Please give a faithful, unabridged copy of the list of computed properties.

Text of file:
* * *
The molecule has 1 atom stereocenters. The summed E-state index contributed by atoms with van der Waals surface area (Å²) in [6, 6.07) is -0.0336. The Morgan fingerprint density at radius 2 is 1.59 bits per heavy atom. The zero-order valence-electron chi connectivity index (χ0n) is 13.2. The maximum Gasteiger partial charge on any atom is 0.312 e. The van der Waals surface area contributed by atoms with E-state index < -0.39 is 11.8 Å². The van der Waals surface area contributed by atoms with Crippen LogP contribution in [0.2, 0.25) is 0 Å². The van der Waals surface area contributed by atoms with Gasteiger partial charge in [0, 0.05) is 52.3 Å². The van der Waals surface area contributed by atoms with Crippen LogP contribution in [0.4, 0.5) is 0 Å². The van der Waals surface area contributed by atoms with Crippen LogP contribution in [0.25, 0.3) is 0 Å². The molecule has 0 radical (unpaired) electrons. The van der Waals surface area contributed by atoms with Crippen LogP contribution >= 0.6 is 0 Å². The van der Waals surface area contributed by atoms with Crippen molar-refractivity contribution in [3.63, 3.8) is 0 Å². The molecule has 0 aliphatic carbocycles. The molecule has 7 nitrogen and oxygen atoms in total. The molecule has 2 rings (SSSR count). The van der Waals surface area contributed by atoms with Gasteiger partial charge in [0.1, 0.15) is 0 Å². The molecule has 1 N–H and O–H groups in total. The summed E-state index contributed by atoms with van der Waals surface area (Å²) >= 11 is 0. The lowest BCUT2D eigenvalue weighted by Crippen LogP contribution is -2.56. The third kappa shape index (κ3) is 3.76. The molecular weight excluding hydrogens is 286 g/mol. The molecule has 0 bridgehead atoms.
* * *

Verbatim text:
The molecule has 1 atom stereocenters. The summed E-state index contributed by atoms with van der Waals surface area (Å²) in [6, 6.07) is -0.0336. The Morgan fingerprint density at radius 2 is 1.59 bits per heavy atom. The zero-order valence-electron chi connectivity index (χ0n) is 13.2. The maximum Gasteiger partial charge on any atom is 0.312 e. The van der Waals surface area contributed by atoms with E-state index < -0.39 is 11.8 Å². The van der Waals surface area contributed by atoms with Crippen LogP contribution in [0.2, 0.25) is 0 Å². The van der Waals surface area contributed by atoms with Gasteiger partial charge in [0, 0.05) is 52.3 Å². The van der Waals surface area contributed by atoms with Crippen LogP contribution in [0.4, 0.5) is 0 Å². The van der Waals surface area contributed by atoms with Crippen LogP contribution in [0.25, 0.3) is 0 Å². The molecule has 0 radical (unpaired) electrons. The van der Waals surface area contributed by atoms with Crippen LogP contribution >= 0.6 is 0 Å². The van der Waals surface area contributed by atoms with Crippen molar-refractivity contribution in [3.63, 3.8) is 0 Å². The molecule has 0 aliphatic carbocycles. The molecule has 7 nitrogen and oxygen atoms in total. The molecule has 2 rings (SSSR count). The van der Waals surface area contributed by atoms with Gasteiger partial charge in [0.1, 0.15) is 0 Å². The molecule has 1 N–H and O–H groups in total. The summed E-state index contributed by atoms with van der Waals surface area (Å²) >= 11 is 0. The lowest BCUT2D eigenvalue weighted by Crippen LogP contribution is -2.56. The third kappa shape index (κ3) is 3.76. The molecular weight excluding hydrogens is 286 g/mol. The molecule has 0 bridgehead atoms.